The son of a woman at an Auckland rest home linked to at least 15 coronavirus cases is still waiting to hear if his mother has caught the virus or not.
Residents at Te Atatu's CHT St Margaret's residential aged care home - which has been confirmed as one of the country's coronavirus clusters - were recently tested, the man said.
"My wife rang the rest home this morning, and she was told all the residents were tested yesterday," he said.
"They expect to get the results of those tests today or tomorrow."
So far, all New Zealand deaths from the coronavirus have been in people aged over 70 with underlying health conditions.
This included six deaths linked to the Rosewood rest home in Christchurch where a cluster of Covid-19 cases was detected.
On Tuesday, 15 cases were also confirmed as linked to St Margaret's in Te Atatu.
The deaths of elderly Kiwis in aged care prompted the nation's top watchdog to yesterday hurriedly bring forward targeted inspections of rest homes.
"I have to act now because several aged care facilities now have clusters of the disease and sadly a number of people have died," Chief Ombudsman Peter Boshier said.
His team would now visit rest homes, interviewing management, staff, residents and some families.
CHT Healthcare Trust chief executive Max Robins earlier also confirmed the coronavirus cluster in St Margaret's.
"As with some other clusters around the country, this one includes people from both within CHT St Margaret's and also in the community, all linked by transmission," he said.
Due to the evolving situation, Robins would not provide a breakdown of who was a positive or a probable Covid-19 case, or how many people were in precautionary isolation.
He was not sure how the virus got into CHT St Margaret's.
The first positive result in the cluster was confirmed in early April, with the facility closely working with Auckland Regional Public Health Service since then.
The son of a woman living in the home said he last saw his mother shortly before the lockdown began.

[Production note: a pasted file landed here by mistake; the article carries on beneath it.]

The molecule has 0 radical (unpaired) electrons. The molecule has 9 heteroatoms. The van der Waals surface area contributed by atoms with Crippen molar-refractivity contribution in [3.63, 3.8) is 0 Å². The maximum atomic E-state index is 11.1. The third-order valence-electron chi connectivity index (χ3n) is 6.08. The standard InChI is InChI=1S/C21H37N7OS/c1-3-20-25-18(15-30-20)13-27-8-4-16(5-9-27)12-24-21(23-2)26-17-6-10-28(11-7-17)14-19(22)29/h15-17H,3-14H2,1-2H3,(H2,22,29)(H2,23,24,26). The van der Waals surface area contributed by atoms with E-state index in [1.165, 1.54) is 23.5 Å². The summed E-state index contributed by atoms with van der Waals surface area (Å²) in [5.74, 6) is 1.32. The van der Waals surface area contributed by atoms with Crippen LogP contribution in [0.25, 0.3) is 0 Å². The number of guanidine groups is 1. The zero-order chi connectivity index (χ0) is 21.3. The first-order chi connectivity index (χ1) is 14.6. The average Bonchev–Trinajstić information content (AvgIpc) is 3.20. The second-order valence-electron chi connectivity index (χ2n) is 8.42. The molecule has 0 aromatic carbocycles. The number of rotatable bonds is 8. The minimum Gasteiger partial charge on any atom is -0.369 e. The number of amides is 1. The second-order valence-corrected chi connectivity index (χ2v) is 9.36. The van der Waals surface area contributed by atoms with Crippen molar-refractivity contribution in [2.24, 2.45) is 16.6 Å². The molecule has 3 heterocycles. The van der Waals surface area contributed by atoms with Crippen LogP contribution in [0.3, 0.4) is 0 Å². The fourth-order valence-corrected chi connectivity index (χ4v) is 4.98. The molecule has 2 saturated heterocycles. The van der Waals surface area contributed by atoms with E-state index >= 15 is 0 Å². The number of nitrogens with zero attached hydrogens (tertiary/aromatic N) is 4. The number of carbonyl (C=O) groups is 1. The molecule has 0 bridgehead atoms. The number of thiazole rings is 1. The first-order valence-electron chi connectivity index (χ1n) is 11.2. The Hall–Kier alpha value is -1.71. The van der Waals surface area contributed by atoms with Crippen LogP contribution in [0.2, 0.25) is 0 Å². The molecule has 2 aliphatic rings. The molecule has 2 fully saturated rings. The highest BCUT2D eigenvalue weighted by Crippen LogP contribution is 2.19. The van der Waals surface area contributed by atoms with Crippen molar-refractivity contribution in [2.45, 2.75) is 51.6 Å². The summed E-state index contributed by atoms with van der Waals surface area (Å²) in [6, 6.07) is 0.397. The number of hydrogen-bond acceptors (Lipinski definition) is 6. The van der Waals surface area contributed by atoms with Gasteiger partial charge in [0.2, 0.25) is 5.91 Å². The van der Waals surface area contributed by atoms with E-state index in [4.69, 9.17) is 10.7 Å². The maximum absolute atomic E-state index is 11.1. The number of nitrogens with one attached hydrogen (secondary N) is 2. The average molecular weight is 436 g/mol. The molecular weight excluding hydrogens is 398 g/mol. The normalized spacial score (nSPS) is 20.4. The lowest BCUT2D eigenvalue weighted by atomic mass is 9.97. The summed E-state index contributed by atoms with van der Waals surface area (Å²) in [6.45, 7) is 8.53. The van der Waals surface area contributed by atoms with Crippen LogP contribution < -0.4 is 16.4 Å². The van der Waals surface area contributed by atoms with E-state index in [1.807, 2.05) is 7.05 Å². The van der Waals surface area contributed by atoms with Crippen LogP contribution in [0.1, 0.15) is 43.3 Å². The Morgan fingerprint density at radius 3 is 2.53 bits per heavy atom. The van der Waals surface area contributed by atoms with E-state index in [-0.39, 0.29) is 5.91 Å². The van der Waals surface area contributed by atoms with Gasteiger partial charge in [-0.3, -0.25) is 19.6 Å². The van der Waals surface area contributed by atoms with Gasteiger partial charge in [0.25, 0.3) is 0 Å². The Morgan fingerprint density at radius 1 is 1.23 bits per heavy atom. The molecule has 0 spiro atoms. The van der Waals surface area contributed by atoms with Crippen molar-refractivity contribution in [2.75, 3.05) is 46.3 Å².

Visitors were already barred from entering the rest home and so he and his children were allowed to speak to her through a window.
Since then his mother had been following news of the outbreak but was doing okay.
He claimed rest home staff did not call to tell him about the outbreak at St Margaret's, despite saying publicly they had reached out to all families.
However, he believed the staff and rest home were doing their best in the trying circumstances as they sent him photos of his mum and video messages from her.
The man also received a letter from CHT's Robins on Tuesday stating rest home staff were working with health officials.
"The Auckland Regional Public Health Service and Waitemata DHB are working very hard in collaboration with us, to provide all the resources, extra staff, PPE and support we need to continue providing the very best care for all our residents. "We are strictly following the Ministry of Health instructions for the prevention of further cases and the assessment of any residents requiring testing."
Robins said in the letter the "news may be troubling to hear" and that he knew it was hard to be separated from a loved one during the crisis.
"But please know that our entire team remains committed to providing the very best care for your loved one, while still ensuring we are protecting their health as well as our staff."
Health director-general Ashley Bloomfield today said there were 15 new coronavirus cases in New Zealand made up of six confirmed and nine probable.
Twelve people were in hospital, including three in ICU and two in a critical condition.
Four per cent of cases were now classified as "under investigation", including 23 cases since March 24.
Five of those cases were due to overseas exposure and 13 were connected to known cases.
There were no new significant clusters, however, so the total stands at 16.